What Can You Do


A Report
from the
Inter-Association
Task Force
on Alcohol
and Other
Substance
Abuse Issues


IATF - Member Initiatives

Inter-Association Task Force
on Alcohol and Other Substance Abuse Issues


In 1985 after the first Inter-Association Task Force national conference the U.S. Department of Education initiated the university alcohol education component of the Fund for the Improvement of Post-Secondary Education (FIPSE). As a call to action in its focus on prevention through education, intervention and treatment, the government agency provided millions of dollars for alcohol education programs on campuses throughout the country. Those funds for alcohol education were significantly reduced in 1996.

Member organizations of the IATF, however, actively continue to initiate, promote, and sponsor measures in higher education that strive toward solutions. Since 1991 the National Collegiate Athletic Association (NCAA) has awarded seventy-seven CHOICES grants to member institutions for implementing and evaluating alcohol-education and prevention programs. Many of the programs use athletics, student-athletes or related events and target most or all students, not just athletes. The NCAA encourages collaboration between a school’s athletics department and other campus organizations involved in alcohol education. Institutions can apply for grants up to $30,000 over three years. Alternative athletic and activities programs, peer education and outreach, scenario/value judgment exercises, presentations by student-athletes, and mentor training are among the kinds of projects that have been funded.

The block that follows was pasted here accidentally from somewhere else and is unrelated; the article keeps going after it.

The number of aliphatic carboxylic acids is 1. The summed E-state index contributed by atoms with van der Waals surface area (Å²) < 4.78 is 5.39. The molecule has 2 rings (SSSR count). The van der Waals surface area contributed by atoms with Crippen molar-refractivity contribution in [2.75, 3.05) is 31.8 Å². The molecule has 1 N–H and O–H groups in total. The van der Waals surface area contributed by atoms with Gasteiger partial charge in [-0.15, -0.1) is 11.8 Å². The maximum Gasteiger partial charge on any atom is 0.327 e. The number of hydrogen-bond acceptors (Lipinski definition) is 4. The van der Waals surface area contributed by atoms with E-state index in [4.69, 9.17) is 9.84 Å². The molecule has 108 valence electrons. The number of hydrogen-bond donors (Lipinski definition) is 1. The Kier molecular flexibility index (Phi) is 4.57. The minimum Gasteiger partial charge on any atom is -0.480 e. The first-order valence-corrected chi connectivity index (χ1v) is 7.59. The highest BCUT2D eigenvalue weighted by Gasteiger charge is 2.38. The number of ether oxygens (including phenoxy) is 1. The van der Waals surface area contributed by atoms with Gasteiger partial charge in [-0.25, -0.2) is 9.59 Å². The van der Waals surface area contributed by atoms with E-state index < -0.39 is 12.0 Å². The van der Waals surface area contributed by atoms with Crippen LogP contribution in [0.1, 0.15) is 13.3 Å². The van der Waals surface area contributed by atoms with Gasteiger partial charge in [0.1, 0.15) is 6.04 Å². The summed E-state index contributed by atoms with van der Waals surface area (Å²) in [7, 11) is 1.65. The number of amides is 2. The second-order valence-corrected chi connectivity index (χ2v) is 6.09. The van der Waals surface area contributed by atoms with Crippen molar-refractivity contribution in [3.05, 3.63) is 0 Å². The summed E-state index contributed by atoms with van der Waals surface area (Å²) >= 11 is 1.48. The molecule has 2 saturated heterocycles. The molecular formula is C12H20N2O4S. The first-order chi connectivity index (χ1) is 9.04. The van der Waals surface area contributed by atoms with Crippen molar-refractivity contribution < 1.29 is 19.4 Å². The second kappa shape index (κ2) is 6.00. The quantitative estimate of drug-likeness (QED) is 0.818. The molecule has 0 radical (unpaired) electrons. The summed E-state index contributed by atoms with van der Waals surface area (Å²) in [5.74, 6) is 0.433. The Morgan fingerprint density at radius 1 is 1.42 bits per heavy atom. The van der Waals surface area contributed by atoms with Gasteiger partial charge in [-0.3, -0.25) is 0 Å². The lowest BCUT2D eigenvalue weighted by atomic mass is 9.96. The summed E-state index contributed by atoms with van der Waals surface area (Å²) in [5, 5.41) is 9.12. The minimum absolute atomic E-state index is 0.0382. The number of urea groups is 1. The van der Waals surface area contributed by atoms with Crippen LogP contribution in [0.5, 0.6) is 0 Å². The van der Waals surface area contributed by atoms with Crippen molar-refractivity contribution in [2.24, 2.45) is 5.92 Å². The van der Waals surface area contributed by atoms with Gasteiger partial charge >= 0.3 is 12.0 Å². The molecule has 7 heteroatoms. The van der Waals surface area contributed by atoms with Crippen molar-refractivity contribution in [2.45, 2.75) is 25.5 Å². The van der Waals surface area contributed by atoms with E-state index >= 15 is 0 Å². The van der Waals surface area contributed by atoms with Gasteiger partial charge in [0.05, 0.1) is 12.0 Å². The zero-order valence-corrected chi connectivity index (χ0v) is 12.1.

The NCAA also offers for some fifty educators each year the Professional in Residence Program at the Betty Ford Center, a leader in the treatment of alcohol and other drug dependence. Participants, who are key policy decision-makers at their universities, spend three and a half days getting an “insider” view of the center’s treatment plan for dependent people that helps them better understand the disease of addiction and treatment options. They attend an Alcoholics Anonymous meeting, hear staff presentations, and spend hours immersed with patients at meals, group therapy, and peer-group sessions. At least 400 university people have now participated.

TEAM (Techniques for Effective Alcohol Management), a national coalition of major sports leagues and other groups to which the NCAA belongs, helps develop policies and programs about alcohol consumption at athletics events with regard to effective management of stadiums and other facilities.


Binge Drinking—A Suspect Term?

The popular term “binge drinking” is used regularly to describe collegiate alcohol abuse in the media, by speakers, and by researchers. But some students at the Inter-Association Task Force’s conference in Williamsburg argued that the term, defined as five or more drinks at a single session, is irrelevant and inaccurate. Sharing a pitcher of beer or having five drinks over the course of a lengthy evening is not necessarily alcohol abuse. The problem, they say, is a campus culture that encourages students to drink until they are drunk — to drink, on purpose, to excess.